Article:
● These new risks have prompted a need for innovative technologies that can distinguish between truth and falsehood and improve the precision of investigators attempting to detect disinformation campaigns.
● Cutting-edge analysis tools powered by machine learning and neural networks have the capacity to detect content generated by artificial intelligence.
“Decoding of information is benefiting more and more from technological advances.”
Hot on the heels of deep fake video that gives the illusion of real footage, artificial intelligence has now brought us audio tools that can convincingly imitate individual human voices when trained with a few soundbites. Entire telephone conversations and radio messages can be faked adding to the already formidable arsenal at the disposal of the creators of fake news, and disinformation campaigns that are often perceived as genuine on social networks. When they are viewed by large numbers of Internet users, fake news and disinformation can generate very real social tension, influence voter preferences and do real damage to corporate and personal reputations. According to a recent report by the American think tank, Brookings, deep fakes now represent a significant geopolitical risk in as much as they can utilized in military and subversive intelligence operations. Worse still, the researchers who authored this report warn of the ease and rapidity with which these deep fakes can now be produced.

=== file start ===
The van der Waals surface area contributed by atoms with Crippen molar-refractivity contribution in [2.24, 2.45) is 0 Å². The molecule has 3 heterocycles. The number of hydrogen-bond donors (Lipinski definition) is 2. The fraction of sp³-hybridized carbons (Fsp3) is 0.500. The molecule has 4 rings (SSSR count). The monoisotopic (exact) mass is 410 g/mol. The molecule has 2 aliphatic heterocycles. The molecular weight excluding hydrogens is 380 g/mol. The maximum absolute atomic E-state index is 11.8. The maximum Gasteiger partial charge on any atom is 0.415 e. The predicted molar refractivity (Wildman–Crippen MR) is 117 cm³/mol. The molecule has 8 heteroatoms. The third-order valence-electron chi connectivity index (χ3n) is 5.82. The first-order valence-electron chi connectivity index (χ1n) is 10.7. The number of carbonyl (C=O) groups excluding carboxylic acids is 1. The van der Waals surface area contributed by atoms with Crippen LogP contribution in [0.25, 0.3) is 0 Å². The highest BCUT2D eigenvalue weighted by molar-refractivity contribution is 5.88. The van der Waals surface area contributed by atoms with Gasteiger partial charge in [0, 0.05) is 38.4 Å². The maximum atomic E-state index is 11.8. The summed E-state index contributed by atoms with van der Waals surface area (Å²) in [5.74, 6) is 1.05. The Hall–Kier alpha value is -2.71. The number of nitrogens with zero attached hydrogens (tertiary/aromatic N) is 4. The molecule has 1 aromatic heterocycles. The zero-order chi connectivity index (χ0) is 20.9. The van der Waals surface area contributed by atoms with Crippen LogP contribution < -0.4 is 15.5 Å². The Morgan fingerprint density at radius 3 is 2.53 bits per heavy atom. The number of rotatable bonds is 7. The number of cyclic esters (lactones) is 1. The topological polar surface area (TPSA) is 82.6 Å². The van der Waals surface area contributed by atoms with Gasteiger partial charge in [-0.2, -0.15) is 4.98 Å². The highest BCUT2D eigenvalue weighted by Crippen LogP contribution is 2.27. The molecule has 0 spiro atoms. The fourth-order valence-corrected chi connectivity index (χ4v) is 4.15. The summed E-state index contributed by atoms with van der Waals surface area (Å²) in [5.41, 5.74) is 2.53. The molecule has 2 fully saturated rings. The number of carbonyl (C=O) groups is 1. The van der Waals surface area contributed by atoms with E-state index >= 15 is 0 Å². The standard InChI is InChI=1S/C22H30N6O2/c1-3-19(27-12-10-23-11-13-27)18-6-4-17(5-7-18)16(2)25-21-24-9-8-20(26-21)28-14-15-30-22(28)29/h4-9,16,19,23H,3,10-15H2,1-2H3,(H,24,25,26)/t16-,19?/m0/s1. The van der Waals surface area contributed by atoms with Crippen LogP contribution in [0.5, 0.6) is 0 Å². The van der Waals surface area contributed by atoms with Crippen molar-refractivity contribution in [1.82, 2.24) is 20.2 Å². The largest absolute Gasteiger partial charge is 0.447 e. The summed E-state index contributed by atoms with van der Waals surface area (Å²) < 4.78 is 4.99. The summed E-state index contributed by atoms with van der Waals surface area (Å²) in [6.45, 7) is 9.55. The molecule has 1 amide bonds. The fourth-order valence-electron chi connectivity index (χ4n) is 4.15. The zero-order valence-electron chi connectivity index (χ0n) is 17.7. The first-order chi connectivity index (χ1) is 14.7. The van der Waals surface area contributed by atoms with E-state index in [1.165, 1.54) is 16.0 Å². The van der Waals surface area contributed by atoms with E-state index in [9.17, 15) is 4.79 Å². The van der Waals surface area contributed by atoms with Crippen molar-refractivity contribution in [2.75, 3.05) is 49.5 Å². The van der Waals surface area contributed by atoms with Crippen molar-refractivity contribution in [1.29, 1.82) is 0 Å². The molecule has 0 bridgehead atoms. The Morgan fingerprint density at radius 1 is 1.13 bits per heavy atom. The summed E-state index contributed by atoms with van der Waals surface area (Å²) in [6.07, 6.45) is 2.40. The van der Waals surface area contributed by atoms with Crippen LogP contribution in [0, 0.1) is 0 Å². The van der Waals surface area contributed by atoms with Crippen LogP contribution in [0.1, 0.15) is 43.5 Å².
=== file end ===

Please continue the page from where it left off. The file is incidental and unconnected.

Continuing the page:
Algorithms will soon produce content that is indistinguishable from that produced by humans
The AI arms race